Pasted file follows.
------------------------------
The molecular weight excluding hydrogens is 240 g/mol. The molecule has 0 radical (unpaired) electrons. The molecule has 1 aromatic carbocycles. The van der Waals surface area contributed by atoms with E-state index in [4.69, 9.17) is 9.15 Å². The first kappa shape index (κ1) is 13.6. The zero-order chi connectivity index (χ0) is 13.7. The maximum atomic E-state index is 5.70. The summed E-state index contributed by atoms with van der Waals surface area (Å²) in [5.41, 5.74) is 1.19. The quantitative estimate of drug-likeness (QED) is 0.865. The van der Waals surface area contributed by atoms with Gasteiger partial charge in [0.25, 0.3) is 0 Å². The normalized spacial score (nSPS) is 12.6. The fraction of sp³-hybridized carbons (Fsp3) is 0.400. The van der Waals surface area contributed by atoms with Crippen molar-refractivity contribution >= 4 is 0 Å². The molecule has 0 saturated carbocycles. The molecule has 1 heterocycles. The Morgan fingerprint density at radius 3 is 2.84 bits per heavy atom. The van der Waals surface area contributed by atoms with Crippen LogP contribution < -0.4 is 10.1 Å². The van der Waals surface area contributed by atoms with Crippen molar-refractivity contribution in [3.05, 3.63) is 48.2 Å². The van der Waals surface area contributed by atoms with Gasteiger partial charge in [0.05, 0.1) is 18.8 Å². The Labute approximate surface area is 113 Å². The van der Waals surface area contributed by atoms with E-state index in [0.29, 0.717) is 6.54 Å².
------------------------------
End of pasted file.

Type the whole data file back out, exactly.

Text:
The molecular weight excluding hydrogens is 240 g/mol. The molecule has 0 radical (unpaired) electrons. The molecule has 1 aromatic carbocycles. The van der Waals surface area contributed by atoms with E-state index in [4.69, 9.17) is 9.15 Å². The first kappa shape index (κ1) is 13.6. The zero-order chi connectivity index (χ0) is 13.7. The maximum atomic E-state index is 5.70. The summed E-state index contributed by atoms with van der Waals surface area (Å²) in [5.41, 5.74) is 1.19. The quantitative estimate of drug-likeness (QED) is 0.865. The van der Waals surface area contributed by atoms with Gasteiger partial charge in [0.25, 0.3) is 0 Å². The normalized spacial score (nSPS) is 12.6. The fraction of sp³-hybridized carbons (Fsp3) is 0.400. The van der Waals surface area contributed by atoms with Crippen molar-refractivity contribution >= 4 is 0 Å². The molecule has 0 saturated carbocycles. The molecule has 1 heterocycles. The Morgan fingerprint density at radius 3 is 2.84 bits per heavy atom. The van der Waals surface area contributed by atoms with Crippen LogP contribution < -0.4 is 10.1 Å². The van der Waals surface area contributed by atoms with Crippen molar-refractivity contribution in [3.05, 3.63) is 48.2 Å². The van der Waals surface area contributed by atoms with Gasteiger partial charge in [0.05, 0.1) is 18.8 Å². The Labute approximate surface area is 113 Å². The van der Waals surface area contributed by atoms with E-state index in [0.29, 0.717) is 6.54 Å².